Anyone who has cooked anything from a recipe knows that generally you are given an oven temperature and a time to cook. Where BBQ cooking differs is that it also calls for you to check internal temperature, which is arguably more important.

Why Most Recipes Don’t Discuss Internal Temperature

Generally recipes are very specific in their requirements – they call for a certain weight of protein and a certain length of cooking time.

The reason they don’t talk about internal temperature is because it’s been generally taken into account already. Over the long history of cooking, time / weight ratios have been perfected that result in meat being cooked as it should.

Internal Temperature Will Tell You When It’s Done

Checking internal temperatureWhen cooking low and slow, both the heat of your smoker and the internal temperature is vital, with the latter being your guiding measurement of “done”.

The heat of the vessel you cook in is important. You need to create a consistently hot enough environment for the connective tissue to render correctly and generate the tenderness. If the meat cooks too quickly, then these connective tissues go the opposite way. To read more about the science of it, Amazing Ribs has a fantastic article here.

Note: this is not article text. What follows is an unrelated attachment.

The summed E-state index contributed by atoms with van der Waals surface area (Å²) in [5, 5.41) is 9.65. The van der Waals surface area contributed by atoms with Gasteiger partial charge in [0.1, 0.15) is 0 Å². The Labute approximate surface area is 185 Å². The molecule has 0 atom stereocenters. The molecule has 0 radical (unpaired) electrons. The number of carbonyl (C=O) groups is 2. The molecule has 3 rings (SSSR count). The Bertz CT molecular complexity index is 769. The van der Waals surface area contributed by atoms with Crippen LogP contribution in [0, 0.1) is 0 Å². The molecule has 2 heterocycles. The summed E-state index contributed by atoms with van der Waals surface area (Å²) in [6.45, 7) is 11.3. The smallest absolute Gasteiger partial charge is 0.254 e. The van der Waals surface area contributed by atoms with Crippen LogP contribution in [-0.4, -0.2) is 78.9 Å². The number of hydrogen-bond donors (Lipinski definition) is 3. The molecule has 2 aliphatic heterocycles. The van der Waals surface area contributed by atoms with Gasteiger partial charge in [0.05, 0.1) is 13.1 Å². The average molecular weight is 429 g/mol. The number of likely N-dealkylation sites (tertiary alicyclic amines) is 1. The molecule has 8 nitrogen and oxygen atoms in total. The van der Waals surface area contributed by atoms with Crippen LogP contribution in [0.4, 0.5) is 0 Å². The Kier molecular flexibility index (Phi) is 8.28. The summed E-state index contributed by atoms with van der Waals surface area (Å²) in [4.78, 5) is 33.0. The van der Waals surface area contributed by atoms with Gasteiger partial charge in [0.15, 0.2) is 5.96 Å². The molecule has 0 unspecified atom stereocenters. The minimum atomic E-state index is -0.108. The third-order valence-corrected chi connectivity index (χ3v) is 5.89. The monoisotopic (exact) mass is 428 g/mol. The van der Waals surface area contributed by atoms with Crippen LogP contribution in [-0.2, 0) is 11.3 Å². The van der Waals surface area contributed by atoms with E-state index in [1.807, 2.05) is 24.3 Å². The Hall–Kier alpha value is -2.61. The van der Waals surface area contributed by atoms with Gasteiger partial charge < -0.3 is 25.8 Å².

While the long process will create the tenderness, the meat still needs to be at the correct temperature for it to be actually cooked. This can take different amounts of time depending on cut, thickness, amount of fat within it and other factors.

Grab Yourself a Pen

For the purposes of checking internal temperature, a probe thermometer is a must, and digital if you can. You want to insert it into the thickest part of the meat, and not on a bone, If you have a bone in cut, it will either be hotter or colder than the thickest part of the meat.

This will give you the most accurate measure of how done your meat is, regardless of time.

Summary